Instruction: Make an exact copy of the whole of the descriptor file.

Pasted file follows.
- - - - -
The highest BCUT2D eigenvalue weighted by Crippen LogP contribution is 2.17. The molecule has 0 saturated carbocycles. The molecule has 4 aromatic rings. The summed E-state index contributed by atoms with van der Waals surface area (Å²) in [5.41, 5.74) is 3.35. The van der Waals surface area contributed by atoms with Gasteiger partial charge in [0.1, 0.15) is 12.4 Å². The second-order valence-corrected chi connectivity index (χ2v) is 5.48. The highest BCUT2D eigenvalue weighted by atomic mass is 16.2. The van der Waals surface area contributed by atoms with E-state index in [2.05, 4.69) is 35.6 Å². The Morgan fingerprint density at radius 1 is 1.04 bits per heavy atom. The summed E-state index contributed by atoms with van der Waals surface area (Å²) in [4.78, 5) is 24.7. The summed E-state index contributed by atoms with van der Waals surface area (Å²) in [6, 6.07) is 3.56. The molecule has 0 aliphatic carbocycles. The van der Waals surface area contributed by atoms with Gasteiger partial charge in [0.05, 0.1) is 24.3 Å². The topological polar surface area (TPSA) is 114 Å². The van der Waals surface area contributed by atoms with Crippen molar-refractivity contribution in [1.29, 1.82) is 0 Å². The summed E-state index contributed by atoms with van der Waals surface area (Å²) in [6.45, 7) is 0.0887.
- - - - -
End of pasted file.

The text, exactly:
The highest BCUT2D eigenvalue weighted by Crippen LogP contribution is 2.17. The molecule has 0 saturated carbocycles. The molecule has 4 aromatic rings. The summed E-state index contributed by atoms with van der Waals surface area (Å²) in [5.41, 5.74) is 3.35. The van der Waals surface area contributed by atoms with Gasteiger partial charge in [0.1, 0.15) is 12.4 Å². The second-order valence-corrected chi connectivity index (χ2v) is 5.48. The highest BCUT2D eigenvalue weighted by atomic mass is 16.2. The van der Waals surface area contributed by atoms with E-state index in [2.05, 4.69) is 35.6 Å². The Morgan fingerprint density at radius 1 is 1.04 bits per heavy atom. The summed E-state index contributed by atoms with van der Waals surface area (Å²) in [4.78, 5) is 24.7. The summed E-state index contributed by atoms with van der Waals surface area (Å²) in [6, 6.07) is 3.56. The molecule has 0 aliphatic carbocycles. The van der Waals surface area contributed by atoms with Gasteiger partial charge in [0.05, 0.1) is 24.3 Å². The topological polar surface area (TPSA) is 114 Å². The van der Waals surface area contributed by atoms with Crippen molar-refractivity contribution in [1.29, 1.82) is 0 Å². The summed E-state index contributed by atoms with van der Waals surface area (Å²) in [6.45, 7) is 0.0887.